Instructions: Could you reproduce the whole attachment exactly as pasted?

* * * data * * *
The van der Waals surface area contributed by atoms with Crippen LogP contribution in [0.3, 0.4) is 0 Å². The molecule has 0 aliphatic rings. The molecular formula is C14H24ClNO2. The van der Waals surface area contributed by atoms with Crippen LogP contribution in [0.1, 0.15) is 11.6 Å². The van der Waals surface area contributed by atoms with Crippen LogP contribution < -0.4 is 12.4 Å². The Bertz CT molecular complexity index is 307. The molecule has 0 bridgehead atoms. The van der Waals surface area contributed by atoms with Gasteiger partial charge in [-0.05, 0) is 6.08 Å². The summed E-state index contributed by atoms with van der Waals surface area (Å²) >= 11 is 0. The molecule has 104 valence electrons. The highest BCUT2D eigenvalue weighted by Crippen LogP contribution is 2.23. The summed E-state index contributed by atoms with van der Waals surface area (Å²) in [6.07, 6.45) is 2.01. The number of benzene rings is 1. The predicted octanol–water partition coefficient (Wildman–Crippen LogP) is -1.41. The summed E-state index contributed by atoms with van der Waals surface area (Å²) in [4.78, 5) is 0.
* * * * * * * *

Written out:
The van der Waals surface area contributed by atoms with Crippen LogP contribution in [0.3, 0.4) is 0 Å². The molecule has 0 aliphatic rings. The molecular formula is C14H24ClNO2. The van der Waals surface area contributed by atoms with Crippen LogP contribution in [0.1, 0.15) is 11.6 Å². The van der Waals surface area contributed by atoms with Crippen LogP contribution < -0.4 is 12.4 Å². The Bertz CT molecular complexity index is 307. The molecule has 0 bridgehead atoms. The van der Waals surface area contributed by atoms with Gasteiger partial charge in [-0.05, 0) is 6.08 Å². The summed E-state index contributed by atoms with van der Waals surface area (Å²) >= 11 is 0. The molecule has 104 valence electrons. The highest BCUT2D eigenvalue weighted by Crippen LogP contribution is 2.23. The summed E-state index contributed by atoms with van der Waals surface area (Å²) in [6.07, 6.45) is 2.01. The number of benzene rings is 1. The predicted octanol–water partition coefficient (Wildman–Crippen LogP) is -1.41. The summed E-state index contributed by atoms with van der Waals surface area (Å²) in [4.78, 5) is 0.